The “raidersofthelostscent” link that I forwarded above is simply the best way to get to know the different stages through which the fragrance has gone. Yet they seem to have missed something which is massively important. The criterion of the metal base and shoulder on the bottle is not absolute, I am afraid. In short, right after L’Oreal took over (2009 officially) they must have launched some batches with the metallic parts, which, however, bear the inscription B.I.R. NEUILLY FRANCE at the bottom of the paper box, YET NOT AT THE BOTTOM OF THE BOTTLE METAL BASE! These bottles feature the ingredient 2YF02-2 (which, according to the raiders link was used during the Gucci final period (vintage therefore, according to them).
Now, I am certain that this line with the bottle metal parts and the BIR inscription is L’Oreal. The 50ml bottle that I bought recently is one of them. Therefore, apart from the metal base etc., one should check the paper box to make sure that the BIR inscription (standing for L’Oreal labs according to the raiders) is not there. The metal parts criterion IS NOT ENOUGH.
A comparison between this BIR fragrance in my possession and the 100ml tester that I bought from the same place 2 days ago bears out my allegation. The BIR fragrance is a lot weaker with toned down musk and animalic aromas. L’Oreal’s subsequent lines used the 2YF02-3 ingredient and then excised it altogether. Every later stage weakened the fragrance. The tester that I have in my possession, which is beyond a doubt vintage (from the 2nd period, the Sanofi as the raiders call it), is a powerhouse, animalic, musky, powdery, balsamic, the lots!
In short, to determine that the bottle is vintage, first check out that the metal parts are there (cap, shoulder, base) and then make sure that the paper box bottom does NOT feature the infamous BIR acronym.
Hope this has helped somehow. This was a fabulous fragrance and what they have done to it speaks volumes about the commercial ethos (immorality rather) of our times.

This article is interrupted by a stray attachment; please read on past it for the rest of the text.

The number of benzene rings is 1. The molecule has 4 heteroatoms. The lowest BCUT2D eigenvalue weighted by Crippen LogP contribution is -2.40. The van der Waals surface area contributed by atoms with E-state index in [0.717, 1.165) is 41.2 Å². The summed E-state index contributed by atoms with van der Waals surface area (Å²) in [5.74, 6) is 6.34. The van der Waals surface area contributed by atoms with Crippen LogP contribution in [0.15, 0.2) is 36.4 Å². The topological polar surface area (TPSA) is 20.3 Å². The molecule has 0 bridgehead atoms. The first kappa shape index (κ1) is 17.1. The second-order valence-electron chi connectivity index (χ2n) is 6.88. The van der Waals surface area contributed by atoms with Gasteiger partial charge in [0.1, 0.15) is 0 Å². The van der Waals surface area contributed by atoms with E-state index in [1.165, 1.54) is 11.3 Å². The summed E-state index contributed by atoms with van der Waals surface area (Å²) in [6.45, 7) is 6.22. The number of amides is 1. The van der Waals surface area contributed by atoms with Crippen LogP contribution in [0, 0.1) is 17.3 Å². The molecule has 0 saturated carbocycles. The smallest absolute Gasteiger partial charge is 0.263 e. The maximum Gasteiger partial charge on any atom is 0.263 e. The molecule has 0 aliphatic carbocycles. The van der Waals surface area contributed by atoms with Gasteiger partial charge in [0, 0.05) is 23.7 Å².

Dear D., you’ve become a Kouros expert in a short time! You should write to the Raiders site to share your new insights about the bottles. It’s a shame that your 50 ml boxed one turned out to be a L’Oreal version, but at least you have to 100 ml ones (if you include the Tester) that are the real thing. Enjoy them. I know you’ll smell great!
A few recent thoughts on Jicky and a request for your opinion.
I tried Jicky edp on me yesterday and today and I found its sillage and longevity disappointingly weak. Now, I have been really frustrated by the situation. I’ve read complaints about this issue before (in boisdejasmin, I think), but frankly I was taken by surprise. The guerlinade base and the complexity are all there, of course, it’s just that the fragrance won’t last on me beyond a mere hour or so! After that, it’s a mere powdery sensation. Actually, to make sure, I applied something like 7-8 sprays on me (yes, 8!!!) all over this morning and went out to see what would happen. The perfume faded away within a couple of hours. A comparison test with Habit Rouge edp revealed the latter as significantly stronger on me. Please let me know what you think. As I have told you, my skin devours fragrances, true, yet I have had some which lasted a lot more on me (eg., Tom Ford’s Tobacco Vanilla).
Another recent baffling experience concerns Maitre Parfumeur’s “Ambre Precieux”. The stuff from the sample vial was divine on me and very long-lasting. Yet the tester fragrance felt more acid, less velvety and very weak in sillage and duration. I decided against purchasing it because of this. Now, I have heard stories about enhanced quality samples used as a decoy but I did not want to believe them. The storage conditions in the store, by the way, seem pretty decent. Mind-boggling, really.